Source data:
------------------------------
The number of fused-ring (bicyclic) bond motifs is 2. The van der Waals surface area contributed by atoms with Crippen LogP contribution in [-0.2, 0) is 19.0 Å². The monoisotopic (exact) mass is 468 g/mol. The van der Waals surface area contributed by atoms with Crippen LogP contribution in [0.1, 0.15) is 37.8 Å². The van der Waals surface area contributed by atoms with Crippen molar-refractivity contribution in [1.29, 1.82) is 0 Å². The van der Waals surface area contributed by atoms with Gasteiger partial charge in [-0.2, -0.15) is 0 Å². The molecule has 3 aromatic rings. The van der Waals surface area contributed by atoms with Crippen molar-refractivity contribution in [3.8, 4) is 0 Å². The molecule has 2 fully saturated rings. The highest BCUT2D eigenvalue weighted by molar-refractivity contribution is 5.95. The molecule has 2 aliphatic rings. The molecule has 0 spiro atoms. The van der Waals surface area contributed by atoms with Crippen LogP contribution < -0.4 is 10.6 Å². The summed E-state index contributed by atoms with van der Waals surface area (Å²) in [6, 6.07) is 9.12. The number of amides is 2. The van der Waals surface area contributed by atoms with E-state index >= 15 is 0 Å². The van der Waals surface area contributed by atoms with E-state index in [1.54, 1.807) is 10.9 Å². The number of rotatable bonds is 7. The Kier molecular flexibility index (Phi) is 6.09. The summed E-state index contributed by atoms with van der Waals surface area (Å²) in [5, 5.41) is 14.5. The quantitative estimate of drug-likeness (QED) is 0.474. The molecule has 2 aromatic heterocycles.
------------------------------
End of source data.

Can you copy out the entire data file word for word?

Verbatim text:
The number of fused-ring (bicyclic) bond motifs is 2. The van der Waals surface area contributed by atoms with Crippen LogP contribution in [-0.2, 0) is 19.0 Å². The monoisotopic (exact) mass is 468 g/mol. The van der Waals surface area contributed by atoms with Crippen LogP contribution in [0.1, 0.15) is 37.8 Å². The van der Waals surface area contributed by atoms with Crippen molar-refractivity contribution in [1.29, 1.82) is 0 Å². The van der Waals surface area contributed by atoms with Gasteiger partial charge in [-0.2, -0.15) is 0 Å². The molecule has 3 aromatic rings. The van der Waals surface area contributed by atoms with Crippen molar-refractivity contribution in [3.8, 4) is 0 Å². The molecule has 2 fully saturated rings. The highest BCUT2D eigenvalue weighted by molar-refractivity contribution is 5.95. The molecule has 2 aliphatic rings. The molecule has 0 spiro atoms. The van der Waals surface area contributed by atoms with Crippen LogP contribution < -0.4 is 10.6 Å². The summed E-state index contributed by atoms with van der Waals surface area (Å²) in [6, 6.07) is 9.12. The number of amides is 2. The van der Waals surface area contributed by atoms with E-state index >= 15 is 0 Å². The van der Waals surface area contributed by atoms with E-state index in [1.54, 1.807) is 10.9 Å². The number of rotatable bonds is 7. The Kier molecular flexibility index (Phi) is 6.09. The summed E-state index contributed by atoms with van der Waals surface area (Å²) in [5, 5.41) is 14.5. The quantitative estimate of drug-likeness (QED) is 0.474. The molecule has 2 aromatic heterocycles.